- Author: Jeannette E. Warnert
A research report released Wednesday by the UC Davis Olive Center received a tremendous amount of publicity, including articles in the Los Angeles Times, the San Francisco Chronicle and the Associated Press. Google News turned up two dozen stories.
In a nut shell, the report said 69 percent of imported "extra virgin" oils and ten percent of domestic "extra virgin" oils researchers analyzed did not meet the international standards that define the pure, cold-pressed extra virgin olive oils."Consumers, retailers and regulators should really start asking questions," the AP story quoted Dan Flynn, the Olive Center's executive director.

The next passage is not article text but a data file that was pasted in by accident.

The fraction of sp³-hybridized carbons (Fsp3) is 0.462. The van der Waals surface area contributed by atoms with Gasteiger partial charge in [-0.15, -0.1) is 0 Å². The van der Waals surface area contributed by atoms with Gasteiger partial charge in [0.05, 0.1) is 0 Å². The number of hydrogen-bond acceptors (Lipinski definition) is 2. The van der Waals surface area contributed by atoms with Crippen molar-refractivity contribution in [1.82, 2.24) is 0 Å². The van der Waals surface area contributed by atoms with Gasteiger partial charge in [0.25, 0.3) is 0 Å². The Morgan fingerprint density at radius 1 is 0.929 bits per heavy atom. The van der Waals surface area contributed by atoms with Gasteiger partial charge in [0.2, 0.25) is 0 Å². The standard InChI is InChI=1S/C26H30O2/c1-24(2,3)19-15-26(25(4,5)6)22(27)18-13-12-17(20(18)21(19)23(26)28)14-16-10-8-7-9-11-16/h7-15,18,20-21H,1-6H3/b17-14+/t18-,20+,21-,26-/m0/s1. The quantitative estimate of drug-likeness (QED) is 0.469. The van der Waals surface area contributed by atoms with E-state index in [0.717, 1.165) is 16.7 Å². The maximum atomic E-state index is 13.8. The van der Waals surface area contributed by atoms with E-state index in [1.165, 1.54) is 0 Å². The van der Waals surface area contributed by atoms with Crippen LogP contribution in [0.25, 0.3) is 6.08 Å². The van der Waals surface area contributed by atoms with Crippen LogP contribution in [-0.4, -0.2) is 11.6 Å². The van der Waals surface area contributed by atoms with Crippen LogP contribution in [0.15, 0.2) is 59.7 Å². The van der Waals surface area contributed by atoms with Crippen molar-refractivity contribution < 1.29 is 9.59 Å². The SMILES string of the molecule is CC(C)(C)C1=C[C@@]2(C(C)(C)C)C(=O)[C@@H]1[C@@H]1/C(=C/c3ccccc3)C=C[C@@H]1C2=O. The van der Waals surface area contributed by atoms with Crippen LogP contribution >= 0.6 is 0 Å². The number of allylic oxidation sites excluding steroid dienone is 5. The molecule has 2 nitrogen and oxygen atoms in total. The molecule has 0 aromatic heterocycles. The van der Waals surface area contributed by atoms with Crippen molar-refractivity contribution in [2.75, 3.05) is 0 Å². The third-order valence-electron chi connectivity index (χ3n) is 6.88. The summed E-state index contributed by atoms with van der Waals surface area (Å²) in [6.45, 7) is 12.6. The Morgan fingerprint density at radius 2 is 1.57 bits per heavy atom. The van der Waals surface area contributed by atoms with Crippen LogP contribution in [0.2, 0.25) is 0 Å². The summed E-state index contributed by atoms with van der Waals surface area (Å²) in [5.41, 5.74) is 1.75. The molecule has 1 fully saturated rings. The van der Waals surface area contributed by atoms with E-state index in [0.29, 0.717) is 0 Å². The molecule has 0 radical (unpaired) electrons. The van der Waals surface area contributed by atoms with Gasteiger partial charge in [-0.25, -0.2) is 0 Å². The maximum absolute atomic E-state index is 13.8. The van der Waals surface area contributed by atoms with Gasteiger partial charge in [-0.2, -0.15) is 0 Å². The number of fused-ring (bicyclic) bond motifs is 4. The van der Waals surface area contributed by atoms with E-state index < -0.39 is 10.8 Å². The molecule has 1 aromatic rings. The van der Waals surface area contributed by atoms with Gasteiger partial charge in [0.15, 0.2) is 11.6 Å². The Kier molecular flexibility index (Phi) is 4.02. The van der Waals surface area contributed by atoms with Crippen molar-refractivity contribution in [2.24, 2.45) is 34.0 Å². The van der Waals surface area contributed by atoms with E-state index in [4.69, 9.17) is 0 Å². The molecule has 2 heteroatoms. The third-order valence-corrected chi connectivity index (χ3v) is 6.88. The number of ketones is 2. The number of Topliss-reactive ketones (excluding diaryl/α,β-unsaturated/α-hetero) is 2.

A problem with olive oil marketed in the U.S. is that labeling lower-quality olive oil as top-end is technically legal because there are no federal rules that define "virgin" or "extra-virgin" olive oil.
The UC Davis news release said that, before this study, scientists had anecdotal reports of poor quality olive oil being sold as extra virgin.
“Now there is empirical proof," Flynn was quoted.
The LA Times story said the results of the UC Davis study were as complicated as the olive oil business itself. Some brands had samples that failed in all three geographical locations. In other cases, the same brand of oil purchased at different locations had different outcomes.
The Olive Oil Times posted a story yesterday questioning some of the new study's results. The article said that, according to the report’s appendix, the Bariani olive oil that failed the sensory testing was purchased and tested well after the “best before” date.